And this is the stronger reason for the more purity of Christian people and congregations under the gospel, than there could be for ceremonial purity under the law. "Therefore," says he, " let us keep this evangelical feast, not with old leaven," not with those corrupt dispositions which we once indulged, and which, like leaven, soured our nature, and fermented through our frame; "neither with the leaven of malice, or any kind of wickedness;" but renouncing our old temper and practice, and with hearts universally sanctified, and full of love and good will to all mankind, let us piously celebrate this gospel feast with those dispositions which were signified by the unleavened bread, namely, sincerity and truth.
It was the practice of the Jews, when the Passover was approaching, to search every corner of their houses with lighted candles, that they might be sure there was no leaven to be found under their roofs. The apostle probably alludes to that practice, and exhorts Christians to a like care in searching and purging their hearts, and the churches to which they belong, that they may be pure and fit for partaking of so holy an ordinance.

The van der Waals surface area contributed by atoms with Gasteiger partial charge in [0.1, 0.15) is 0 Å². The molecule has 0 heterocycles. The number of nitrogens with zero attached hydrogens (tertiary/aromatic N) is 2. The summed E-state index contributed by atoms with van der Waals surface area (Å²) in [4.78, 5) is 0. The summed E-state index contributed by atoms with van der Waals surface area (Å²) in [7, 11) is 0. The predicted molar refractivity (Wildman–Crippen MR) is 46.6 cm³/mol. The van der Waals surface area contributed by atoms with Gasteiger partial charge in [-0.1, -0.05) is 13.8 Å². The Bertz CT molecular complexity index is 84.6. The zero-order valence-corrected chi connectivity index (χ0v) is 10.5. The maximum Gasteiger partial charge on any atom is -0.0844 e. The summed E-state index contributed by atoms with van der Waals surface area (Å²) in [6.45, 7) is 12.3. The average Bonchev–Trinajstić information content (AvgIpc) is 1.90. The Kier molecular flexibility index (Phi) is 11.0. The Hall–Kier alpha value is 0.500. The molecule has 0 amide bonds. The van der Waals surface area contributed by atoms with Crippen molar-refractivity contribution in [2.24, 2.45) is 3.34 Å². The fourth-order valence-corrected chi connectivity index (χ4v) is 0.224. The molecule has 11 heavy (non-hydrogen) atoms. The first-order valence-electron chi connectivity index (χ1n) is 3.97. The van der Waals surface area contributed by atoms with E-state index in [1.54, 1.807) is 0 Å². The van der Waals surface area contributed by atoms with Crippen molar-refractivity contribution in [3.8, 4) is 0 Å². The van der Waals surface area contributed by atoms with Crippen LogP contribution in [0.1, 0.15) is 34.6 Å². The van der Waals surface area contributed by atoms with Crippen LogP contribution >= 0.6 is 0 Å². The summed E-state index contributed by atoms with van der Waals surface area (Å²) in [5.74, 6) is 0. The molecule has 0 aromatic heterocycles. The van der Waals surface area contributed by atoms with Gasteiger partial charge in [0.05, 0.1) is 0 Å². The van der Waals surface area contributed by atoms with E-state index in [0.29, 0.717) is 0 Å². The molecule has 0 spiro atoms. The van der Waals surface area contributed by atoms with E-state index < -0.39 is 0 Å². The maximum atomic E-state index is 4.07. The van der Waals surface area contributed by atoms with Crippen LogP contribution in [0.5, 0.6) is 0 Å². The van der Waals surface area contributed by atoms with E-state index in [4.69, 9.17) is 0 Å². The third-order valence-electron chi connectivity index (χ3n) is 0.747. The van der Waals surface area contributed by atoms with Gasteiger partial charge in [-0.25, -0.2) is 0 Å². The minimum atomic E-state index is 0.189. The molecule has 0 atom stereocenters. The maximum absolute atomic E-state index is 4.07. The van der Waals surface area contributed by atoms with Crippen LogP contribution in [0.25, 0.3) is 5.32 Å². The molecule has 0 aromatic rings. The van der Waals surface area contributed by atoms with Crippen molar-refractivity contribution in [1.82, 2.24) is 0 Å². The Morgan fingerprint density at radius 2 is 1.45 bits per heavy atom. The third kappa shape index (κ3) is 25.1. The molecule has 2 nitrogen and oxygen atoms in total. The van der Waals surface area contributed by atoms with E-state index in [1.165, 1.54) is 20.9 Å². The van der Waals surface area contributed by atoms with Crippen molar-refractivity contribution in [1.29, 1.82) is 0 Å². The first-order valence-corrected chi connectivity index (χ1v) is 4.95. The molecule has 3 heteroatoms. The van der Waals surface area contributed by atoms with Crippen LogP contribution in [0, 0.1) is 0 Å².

My design is to show you the principal ends of the institution of the Lord's supper: and as I go along to delineate the character of those who are fit to attend upon it—for by knowing the former, we may easily know the latter.
The Lord's supper partakes of the general nature of those divine institutions which are called sacraments. It is intended to represent spiritual things—by material emblems or signs which affect our senses, and thereby enlarge our ideas and impress our hearts in the present state of flesh and blood. As we have not only rational minds—but also physical bodies endowed with senses, God has wisely adapted his institutions to the make of human nature, and called in the assistance of our eyes, and our ears, to help our conceptions of divine things, and to affect our minds with them. And this method is agreeable to the nature of mankind; God has been pleased to use it in every age, and under every dispensation of religion.
The tree of life was the sacrament of the first covenant: a sensible confirmation to Adam that he should obtain eternal life by his obedience. The rainbow was appointed as a confirmation of the covenant with Noah—that the world should no more perish by a deluge: and we have not only the assurance of the divine promise but we may receive the confirmation through our eyes—by beholding that illustrious sign in the clouds. Circumcision and the Passover were noted sacraments of the covenant of grace, under the Jewish dispensation; and Baptism and the Lord's Supper are appointed in their place, and answer the like ends under the gospel.